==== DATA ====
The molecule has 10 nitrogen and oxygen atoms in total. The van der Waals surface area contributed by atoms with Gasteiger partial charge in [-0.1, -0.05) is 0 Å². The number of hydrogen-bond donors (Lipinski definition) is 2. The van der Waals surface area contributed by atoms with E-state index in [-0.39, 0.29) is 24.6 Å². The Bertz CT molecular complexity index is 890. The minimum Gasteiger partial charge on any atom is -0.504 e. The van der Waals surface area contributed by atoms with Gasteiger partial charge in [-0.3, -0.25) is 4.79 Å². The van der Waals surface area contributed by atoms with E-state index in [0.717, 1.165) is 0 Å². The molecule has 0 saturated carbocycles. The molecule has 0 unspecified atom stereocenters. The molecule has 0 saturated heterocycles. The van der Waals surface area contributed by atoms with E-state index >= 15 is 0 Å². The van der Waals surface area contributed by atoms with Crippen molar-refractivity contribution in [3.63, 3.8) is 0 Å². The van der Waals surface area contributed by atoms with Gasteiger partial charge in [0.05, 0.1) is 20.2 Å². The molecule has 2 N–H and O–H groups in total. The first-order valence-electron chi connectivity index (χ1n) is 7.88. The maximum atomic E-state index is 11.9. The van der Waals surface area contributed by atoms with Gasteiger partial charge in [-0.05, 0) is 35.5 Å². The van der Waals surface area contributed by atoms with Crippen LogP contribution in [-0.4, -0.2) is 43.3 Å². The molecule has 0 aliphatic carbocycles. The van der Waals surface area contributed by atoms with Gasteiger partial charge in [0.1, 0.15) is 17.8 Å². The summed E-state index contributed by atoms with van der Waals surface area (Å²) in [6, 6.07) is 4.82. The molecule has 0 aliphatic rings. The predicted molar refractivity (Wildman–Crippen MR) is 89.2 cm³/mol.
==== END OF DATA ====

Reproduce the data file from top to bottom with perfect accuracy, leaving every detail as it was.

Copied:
The molecule has 10 nitrogen and oxygen atoms in total. The van der Waals surface area contributed by atoms with Gasteiger partial charge in [-0.1, -0.05) is 0 Å². The number of hydrogen-bond donors (Lipinski definition) is 2. The van der Waals surface area contributed by atoms with E-state index in [-0.39, 0.29) is 24.6 Å². The Bertz CT molecular complexity index is 890. The minimum Gasteiger partial charge on any atom is -0.504 e. The van der Waals surface area contributed by atoms with Gasteiger partial charge in [-0.3, -0.25) is 4.79 Å². The van der Waals surface area contributed by atoms with E-state index in [0.717, 1.165) is 0 Å². The molecule has 0 saturated carbocycles. The molecule has 0 unspecified atom stereocenters. The molecule has 0 saturated heterocycles. The van der Waals surface area contributed by atoms with E-state index >= 15 is 0 Å². The van der Waals surface area contributed by atoms with Crippen molar-refractivity contribution in [3.63, 3.8) is 0 Å². The van der Waals surface area contributed by atoms with Gasteiger partial charge in [0.05, 0.1) is 20.2 Å². The molecule has 2 N–H and O–H groups in total. The first-order valence-electron chi connectivity index (χ1n) is 7.88. The maximum atomic E-state index is 11.9. The van der Waals surface area contributed by atoms with Gasteiger partial charge in [-0.05, 0) is 35.5 Å². The van der Waals surface area contributed by atoms with Crippen LogP contribution in [-0.4, -0.2) is 43.3 Å². The molecule has 0 aliphatic carbocycles. The van der Waals surface area contributed by atoms with Gasteiger partial charge in [0.1, 0.15) is 17.8 Å². The summed E-state index contributed by atoms with van der Waals surface area (Å²) in [6, 6.07) is 4.82. The molecule has 0 aliphatic rings. The predicted molar refractivity (Wildman–Crippen MR) is 89.2 cm³/mol.